Asked outside of Friday’s hearing whether the CDC’s response has been appropriate, Rep. Trey Gowdy (R-S.C.) told The Huffington Post: “If you believe, as I do, part of the role of the CDC is to provide accurate, timely, complete, thorough information to the public, the answer would be no. Their information hasn’t been all that much better than what I could have provided, and I didn’t go to medical school for four years.”
A doctor in New York City who recently returned from treating Ebola patients in Guinea tested positive for the Ebola virus Thursday, becoming the city’s first diagnosed case.
The doctor, Craig Spencer, was rushed to Bellevue Hospital Center on Thursday and placed in isolation while health care workers spread out across the city to trace anyone he might have come into contact with in recent days. A further test will be conducted by the federal Centers for Disease Control and Prevention to confirm the initial test.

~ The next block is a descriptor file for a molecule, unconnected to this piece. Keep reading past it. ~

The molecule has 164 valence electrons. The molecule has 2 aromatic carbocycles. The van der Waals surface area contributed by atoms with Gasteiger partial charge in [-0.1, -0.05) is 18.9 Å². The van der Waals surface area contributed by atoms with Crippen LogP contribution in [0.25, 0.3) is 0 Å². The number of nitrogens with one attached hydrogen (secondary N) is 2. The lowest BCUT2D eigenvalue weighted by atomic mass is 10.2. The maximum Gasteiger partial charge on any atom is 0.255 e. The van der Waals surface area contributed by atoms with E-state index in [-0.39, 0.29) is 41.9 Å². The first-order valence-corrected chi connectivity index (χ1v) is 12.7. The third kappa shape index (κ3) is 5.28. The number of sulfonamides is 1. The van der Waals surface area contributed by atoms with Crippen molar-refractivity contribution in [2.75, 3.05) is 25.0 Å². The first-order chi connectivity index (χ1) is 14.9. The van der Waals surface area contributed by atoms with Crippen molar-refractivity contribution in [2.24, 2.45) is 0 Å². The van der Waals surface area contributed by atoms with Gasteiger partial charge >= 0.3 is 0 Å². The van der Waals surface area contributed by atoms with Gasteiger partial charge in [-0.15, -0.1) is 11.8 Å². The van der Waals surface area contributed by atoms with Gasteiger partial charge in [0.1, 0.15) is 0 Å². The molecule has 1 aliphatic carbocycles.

“It’s not clear what specific changes the federal government will announce. President Obama said Monday that the government would increase passenger screenings for Ebola in the United States and Africa. The White House said Tuesday that the new measures will be released in “the coming days.”
Schumer said federal officials are grappling with logistical challenges as they move toward implementing new safeguards.”
This article doesn’t really provide many details other than the fact that an announcement is forthcoming, so these thoughts are based purely on supposition and conjecture, but what type of additional screening are they planning to do? Are we soon to be donating DNA as soon as we reach the airport? I’m not sure how you can do additional screening for Ebola unless the plan is to simply ask questions of those coming from countries known to have a presence of the disease.